>ran, he rode alongside cowboy stars Tim McCoy, Gary Cooper and Roy Rogers
>in countless Westerns. He even has his own star on Hollywood Boulevard's
>Walk of Fame.
>But Iron Eyes, supposedly of Cherokee/Cree descent, is actually a
>second-generation Italian-American from Louisiana. His true heritage lies
>within the state's southwestern parish of Vermilion and its records of
>probates, deeds and baptisms.
>Today, Iron Eyes speaks of how his mother was a Cree Indian who married
>his Cherokee father and raised the children in Oklahoma. He recently
>suffered a stroke and still lives in the same modest home in Los Angeles
>that he purchased in 1936. His living room is a museum of his own photos
>and trophies, and his Hollywood memorabilia clutters the tables and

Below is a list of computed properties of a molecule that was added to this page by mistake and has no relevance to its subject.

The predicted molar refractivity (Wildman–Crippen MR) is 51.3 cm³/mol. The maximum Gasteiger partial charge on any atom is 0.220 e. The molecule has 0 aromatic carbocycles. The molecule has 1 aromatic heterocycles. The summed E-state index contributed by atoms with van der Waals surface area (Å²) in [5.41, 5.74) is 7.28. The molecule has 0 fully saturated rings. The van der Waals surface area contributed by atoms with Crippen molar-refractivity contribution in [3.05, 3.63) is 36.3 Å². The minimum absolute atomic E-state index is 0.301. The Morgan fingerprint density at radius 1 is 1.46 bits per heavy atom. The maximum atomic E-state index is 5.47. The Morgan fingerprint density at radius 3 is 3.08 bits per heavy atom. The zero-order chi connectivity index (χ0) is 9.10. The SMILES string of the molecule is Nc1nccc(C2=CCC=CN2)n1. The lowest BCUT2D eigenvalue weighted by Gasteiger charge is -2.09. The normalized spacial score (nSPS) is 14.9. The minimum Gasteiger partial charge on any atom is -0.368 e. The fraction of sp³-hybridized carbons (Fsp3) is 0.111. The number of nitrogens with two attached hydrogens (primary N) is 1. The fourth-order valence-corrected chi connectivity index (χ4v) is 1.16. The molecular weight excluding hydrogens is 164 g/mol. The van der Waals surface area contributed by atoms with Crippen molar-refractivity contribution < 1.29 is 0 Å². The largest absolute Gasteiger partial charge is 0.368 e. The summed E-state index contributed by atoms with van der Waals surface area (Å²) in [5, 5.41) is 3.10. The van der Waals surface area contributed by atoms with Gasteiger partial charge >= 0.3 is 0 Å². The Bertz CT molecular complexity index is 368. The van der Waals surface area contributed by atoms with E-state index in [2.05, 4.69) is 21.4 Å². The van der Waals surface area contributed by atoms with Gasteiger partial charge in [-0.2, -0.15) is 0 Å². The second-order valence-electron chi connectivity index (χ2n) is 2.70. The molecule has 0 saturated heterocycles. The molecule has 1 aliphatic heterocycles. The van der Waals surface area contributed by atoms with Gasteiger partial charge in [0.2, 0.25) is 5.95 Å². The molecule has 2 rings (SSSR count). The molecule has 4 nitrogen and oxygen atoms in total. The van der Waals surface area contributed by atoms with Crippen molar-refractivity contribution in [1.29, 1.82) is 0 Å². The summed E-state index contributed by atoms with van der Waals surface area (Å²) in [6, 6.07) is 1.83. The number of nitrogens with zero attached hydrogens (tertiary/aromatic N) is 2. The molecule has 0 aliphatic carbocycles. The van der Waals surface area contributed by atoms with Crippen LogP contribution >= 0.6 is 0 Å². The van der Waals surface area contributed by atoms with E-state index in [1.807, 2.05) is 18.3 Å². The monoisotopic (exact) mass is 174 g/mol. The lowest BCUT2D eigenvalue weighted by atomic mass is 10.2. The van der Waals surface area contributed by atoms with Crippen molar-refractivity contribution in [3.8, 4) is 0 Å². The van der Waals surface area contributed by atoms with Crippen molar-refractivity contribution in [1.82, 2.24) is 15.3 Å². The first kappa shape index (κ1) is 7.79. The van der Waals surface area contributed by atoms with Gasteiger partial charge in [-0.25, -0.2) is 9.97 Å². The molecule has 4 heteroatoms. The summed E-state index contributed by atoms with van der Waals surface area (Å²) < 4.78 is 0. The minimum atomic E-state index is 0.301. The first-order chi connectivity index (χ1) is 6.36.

>In a telephone conversation last year, Iron Eyes denied his Louisiana
>origins. "You can't prove it," he said. Instead, he gave his own
>explanation: "All I know is that I'm just another Indian." But Iron Eyes'
>Indian guise, his Hollywood fame, was an escape from an early life of
>hardship and despair. Ultimately, he created his own Native American
>May Abshire, 80, is half sister to Iron Eyes Cody. She explains that their
>mother was Francesca Salpietra, a short woman with long black hair and
>dark skin who grew up in Sicily among a family of winegrowers. Her
>traditional parents arranged her marriage to Antonio DeCorti, an Italian